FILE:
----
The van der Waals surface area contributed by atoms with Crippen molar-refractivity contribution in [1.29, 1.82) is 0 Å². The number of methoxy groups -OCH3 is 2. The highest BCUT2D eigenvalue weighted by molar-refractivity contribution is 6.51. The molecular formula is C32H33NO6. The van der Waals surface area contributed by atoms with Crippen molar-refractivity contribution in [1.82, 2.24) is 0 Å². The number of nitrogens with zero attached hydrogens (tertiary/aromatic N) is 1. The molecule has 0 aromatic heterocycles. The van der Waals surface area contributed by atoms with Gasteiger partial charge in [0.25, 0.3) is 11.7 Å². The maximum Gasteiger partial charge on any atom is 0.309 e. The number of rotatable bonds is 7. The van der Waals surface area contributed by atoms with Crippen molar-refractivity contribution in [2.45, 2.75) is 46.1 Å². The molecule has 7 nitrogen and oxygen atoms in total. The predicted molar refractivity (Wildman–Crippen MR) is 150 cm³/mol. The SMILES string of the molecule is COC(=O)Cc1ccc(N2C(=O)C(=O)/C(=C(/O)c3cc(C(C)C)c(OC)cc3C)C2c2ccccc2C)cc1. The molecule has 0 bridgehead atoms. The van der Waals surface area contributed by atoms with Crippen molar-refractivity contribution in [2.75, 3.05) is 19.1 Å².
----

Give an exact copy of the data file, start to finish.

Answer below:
The van der Waals surface area contributed by atoms with Crippen molar-refractivity contribution in [1.29, 1.82) is 0 Å². The number of methoxy groups -OCH3 is 2. The highest BCUT2D eigenvalue weighted by molar-refractivity contribution is 6.51. The molecular formula is C32H33NO6. The van der Waals surface area contributed by atoms with Crippen molar-refractivity contribution in [1.82, 2.24) is 0 Å². The number of nitrogens with zero attached hydrogens (tertiary/aromatic N) is 1. The molecule has 0 aromatic heterocycles. The van der Waals surface area contributed by atoms with Gasteiger partial charge in [0.25, 0.3) is 11.7 Å². The maximum Gasteiger partial charge on any atom is 0.309 e. The number of rotatable bonds is 7. The van der Waals surface area contributed by atoms with Crippen molar-refractivity contribution in [2.45, 2.75) is 46.1 Å². The molecule has 7 nitrogen and oxygen atoms in total. The predicted molar refractivity (Wildman–Crippen MR) is 150 cm³/mol. The SMILES string of the molecule is COC(=O)Cc1ccc(N2C(=O)C(=O)/C(=C(/O)c3cc(C(C)C)c(OC)cc3C)C2c2ccccc2C)cc1. The molecule has 0 bridgehead atoms. The van der Waals surface area contributed by atoms with Crippen molar-refractivity contribution in [2.75, 3.05) is 19.1 Å².